NC State Extension Publications

Description and Biology

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The northern twostriped walking stick, Anisomorpha ferruginea, is a somewhat chunky walkingstick insect that matures and lays its eggs in the fall. Females are brown and about 4 inches long. Males are skinnier and smaller (11/2 inches long). These walkingsticks have been called devil's riding horses, prairie alligators, stick bugs, witch's horses, devil's darning needles, scorpions, and especially in the case of the northern two-striped walkingstick, musk mares and spitting devils. These walkingsticks feed on various trees and shrubs including landscape shrubs. This species often occurs in copula, with the relatively small, slender male riding on the back of a larger, stouter female. The eggs are laid in a dense mass on bark and other objects. One unpleasant feature of this species is its ability to squirt out a irritating defensive secretion when they are disturbed. Do not examine them closely as the secretion is very irritating to the eyes. They can squirt their irritating fluid up to a foot. Although northern twostriped walkingsticks are not common in North Carolina, when they do occur they can be numerous and damaging. A second, even less common large walkingstick here in North Carolina is the twostriped walkingstick, Anisomorpha buprestoides. It has somewhat to much more distinct parallel stripes along the back.

Northern twostriped walkingsticks

Northern twostriped walkingsticks are usually paired up when first noticed.

orthern twostriped walkingsticks

Northern twostriped walkingsticks mate for hours on end.

Host Plants

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Anisomorpha walkingsticks have been reported feeding on trees and shrubs including azalea, crapemyrtle, lyonia or staggerbush, oak, privet, and roses.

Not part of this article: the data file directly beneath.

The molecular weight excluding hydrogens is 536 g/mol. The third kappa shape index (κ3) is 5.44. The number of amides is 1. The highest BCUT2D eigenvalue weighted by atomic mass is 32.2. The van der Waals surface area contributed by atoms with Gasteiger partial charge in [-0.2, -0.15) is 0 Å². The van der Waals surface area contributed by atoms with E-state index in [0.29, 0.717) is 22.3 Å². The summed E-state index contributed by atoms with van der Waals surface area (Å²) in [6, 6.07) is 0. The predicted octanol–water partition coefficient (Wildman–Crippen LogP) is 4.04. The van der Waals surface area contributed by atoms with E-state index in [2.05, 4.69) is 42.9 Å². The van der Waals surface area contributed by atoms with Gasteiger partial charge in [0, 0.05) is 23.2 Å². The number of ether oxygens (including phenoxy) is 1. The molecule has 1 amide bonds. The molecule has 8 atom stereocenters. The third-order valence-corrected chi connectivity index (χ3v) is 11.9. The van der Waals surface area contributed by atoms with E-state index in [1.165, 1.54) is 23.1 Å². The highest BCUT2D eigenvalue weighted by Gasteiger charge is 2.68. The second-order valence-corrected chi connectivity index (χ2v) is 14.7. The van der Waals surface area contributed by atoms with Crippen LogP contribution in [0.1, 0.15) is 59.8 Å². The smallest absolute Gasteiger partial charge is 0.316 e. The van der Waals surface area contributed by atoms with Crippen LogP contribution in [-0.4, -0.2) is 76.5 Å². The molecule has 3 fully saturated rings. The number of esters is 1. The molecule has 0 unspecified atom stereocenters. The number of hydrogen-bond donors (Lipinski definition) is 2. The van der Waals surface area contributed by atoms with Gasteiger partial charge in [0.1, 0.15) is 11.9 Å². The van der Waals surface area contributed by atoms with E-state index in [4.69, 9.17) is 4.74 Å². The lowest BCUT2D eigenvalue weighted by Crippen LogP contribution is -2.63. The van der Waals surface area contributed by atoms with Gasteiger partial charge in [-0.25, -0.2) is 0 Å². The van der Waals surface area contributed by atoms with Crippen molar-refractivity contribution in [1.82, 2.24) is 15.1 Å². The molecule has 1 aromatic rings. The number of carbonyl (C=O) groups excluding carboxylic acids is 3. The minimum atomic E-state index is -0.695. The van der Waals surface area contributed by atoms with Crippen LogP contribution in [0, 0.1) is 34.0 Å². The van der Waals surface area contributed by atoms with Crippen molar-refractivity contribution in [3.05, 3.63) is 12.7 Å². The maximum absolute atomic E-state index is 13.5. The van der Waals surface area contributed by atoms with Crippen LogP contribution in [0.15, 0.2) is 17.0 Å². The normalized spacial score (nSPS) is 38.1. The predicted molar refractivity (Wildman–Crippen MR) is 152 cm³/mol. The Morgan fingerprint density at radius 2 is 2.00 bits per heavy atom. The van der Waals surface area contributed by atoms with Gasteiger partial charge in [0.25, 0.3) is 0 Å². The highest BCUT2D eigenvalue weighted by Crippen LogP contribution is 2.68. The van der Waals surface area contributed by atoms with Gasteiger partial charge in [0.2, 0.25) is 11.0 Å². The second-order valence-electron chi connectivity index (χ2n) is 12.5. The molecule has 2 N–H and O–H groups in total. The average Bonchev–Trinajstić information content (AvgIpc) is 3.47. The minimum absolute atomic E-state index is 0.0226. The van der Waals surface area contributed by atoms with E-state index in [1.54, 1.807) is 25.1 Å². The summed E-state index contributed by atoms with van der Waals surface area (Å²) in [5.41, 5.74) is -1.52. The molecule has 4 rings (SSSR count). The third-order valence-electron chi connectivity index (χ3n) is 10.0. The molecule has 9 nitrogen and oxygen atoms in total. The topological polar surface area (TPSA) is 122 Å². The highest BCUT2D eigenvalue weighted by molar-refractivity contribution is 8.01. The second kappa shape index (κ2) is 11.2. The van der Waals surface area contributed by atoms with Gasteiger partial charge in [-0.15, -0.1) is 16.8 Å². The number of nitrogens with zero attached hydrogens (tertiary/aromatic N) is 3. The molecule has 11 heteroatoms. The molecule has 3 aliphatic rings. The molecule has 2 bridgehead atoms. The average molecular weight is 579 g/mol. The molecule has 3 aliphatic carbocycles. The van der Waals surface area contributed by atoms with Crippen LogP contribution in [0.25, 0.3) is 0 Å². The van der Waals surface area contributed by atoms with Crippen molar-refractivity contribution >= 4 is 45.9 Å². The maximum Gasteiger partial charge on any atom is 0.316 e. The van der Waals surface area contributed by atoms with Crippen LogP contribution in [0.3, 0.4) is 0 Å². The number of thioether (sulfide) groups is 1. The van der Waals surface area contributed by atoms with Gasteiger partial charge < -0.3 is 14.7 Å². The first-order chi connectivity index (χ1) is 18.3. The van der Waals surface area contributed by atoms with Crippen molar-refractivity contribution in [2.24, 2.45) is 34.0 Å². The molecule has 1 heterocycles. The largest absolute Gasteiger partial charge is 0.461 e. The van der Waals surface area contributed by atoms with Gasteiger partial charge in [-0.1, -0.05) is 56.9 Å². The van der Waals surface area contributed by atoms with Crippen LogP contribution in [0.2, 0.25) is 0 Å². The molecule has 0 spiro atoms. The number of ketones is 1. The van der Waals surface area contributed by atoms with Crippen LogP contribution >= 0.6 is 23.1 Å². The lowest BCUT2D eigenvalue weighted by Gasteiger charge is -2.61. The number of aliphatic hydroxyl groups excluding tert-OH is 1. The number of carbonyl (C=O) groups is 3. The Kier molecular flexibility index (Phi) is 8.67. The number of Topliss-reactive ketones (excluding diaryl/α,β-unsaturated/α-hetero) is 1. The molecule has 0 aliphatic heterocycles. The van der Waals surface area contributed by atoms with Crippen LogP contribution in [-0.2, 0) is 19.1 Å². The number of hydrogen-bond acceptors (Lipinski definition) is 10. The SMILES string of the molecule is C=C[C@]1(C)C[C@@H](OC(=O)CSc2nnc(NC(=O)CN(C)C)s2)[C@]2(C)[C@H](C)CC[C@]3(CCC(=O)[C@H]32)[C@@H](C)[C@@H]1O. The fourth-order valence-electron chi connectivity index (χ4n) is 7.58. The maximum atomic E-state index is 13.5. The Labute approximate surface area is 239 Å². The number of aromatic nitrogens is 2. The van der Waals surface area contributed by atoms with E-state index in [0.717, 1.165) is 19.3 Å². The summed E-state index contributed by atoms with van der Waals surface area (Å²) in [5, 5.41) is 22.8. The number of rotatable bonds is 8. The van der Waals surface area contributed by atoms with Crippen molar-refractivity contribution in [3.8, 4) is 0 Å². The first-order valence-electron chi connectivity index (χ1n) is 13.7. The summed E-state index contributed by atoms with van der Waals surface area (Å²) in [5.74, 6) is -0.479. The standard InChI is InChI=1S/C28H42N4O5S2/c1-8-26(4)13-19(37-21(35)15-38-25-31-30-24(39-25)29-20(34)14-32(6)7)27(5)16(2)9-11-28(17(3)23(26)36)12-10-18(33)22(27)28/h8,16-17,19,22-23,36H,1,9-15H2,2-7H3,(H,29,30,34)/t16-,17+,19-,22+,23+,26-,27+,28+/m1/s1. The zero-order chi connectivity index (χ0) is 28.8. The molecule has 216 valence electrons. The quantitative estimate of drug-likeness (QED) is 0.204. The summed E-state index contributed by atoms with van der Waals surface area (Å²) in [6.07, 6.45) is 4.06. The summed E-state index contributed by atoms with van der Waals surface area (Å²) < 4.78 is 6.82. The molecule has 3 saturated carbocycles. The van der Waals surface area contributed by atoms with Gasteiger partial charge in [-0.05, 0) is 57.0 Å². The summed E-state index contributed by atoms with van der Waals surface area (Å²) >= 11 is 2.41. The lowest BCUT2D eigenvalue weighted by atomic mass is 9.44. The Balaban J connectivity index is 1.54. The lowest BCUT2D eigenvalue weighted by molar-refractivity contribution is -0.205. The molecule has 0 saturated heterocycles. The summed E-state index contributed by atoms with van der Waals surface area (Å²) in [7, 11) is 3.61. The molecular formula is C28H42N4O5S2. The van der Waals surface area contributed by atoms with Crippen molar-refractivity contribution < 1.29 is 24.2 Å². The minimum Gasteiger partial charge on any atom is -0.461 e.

Residential Recommendations

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In late fall (when adults are most abundant and conspicuous), Anisomorpha walking sticks are fairly difficult to control because the cool weather slows the activity of pesticides down and the insects are apparently capable of metabolizing the pesticides before they perish. It is a good idea to use a tablespoon of liquid hand dish-washing detergent in each gallon of spray along with a contact insecticide such as Orthene or a pyrethroid to increase the penetration of the pesticide through the integument. When used as directed, pyrethroids are very toxic to insects but are not particularly hazardous to humans and pets (other than fish-avoid using pyrethroids around pools, ponds, and streams). Most ornamentals are sufficiently hardened off in the fall so that the soap will not damage the foliage. Spraying should be done in the warmest part of the day, preferably on a warm fall day.


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For assistance with a specific problem, contact your local Cooperative Extension center.

This factsheet has not been peer reviewed.


Professor Emeritus
Entomology & Plant Pathology

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Publication date: Aug. 29, 2017
Revised: Oct. 7, 2019

Recommendations for the use of agricultural chemicals are included in this publication as a convenience to the reader. The use of brand names and any mention or listing of commercial products or services in this publication does not imply endorsement by NC State University or N.C. A&T State University nor discrimination against similar products or services not mentioned. Individuals who use agricultural chemicals are responsible for ensuring that the intended use complies with current regulations and conforms to the product label. Be sure to obtain current information about usage regulations and examine a current product label before applying any chemical. For assistance, contact your local N.C. Cooperative Extension county center.

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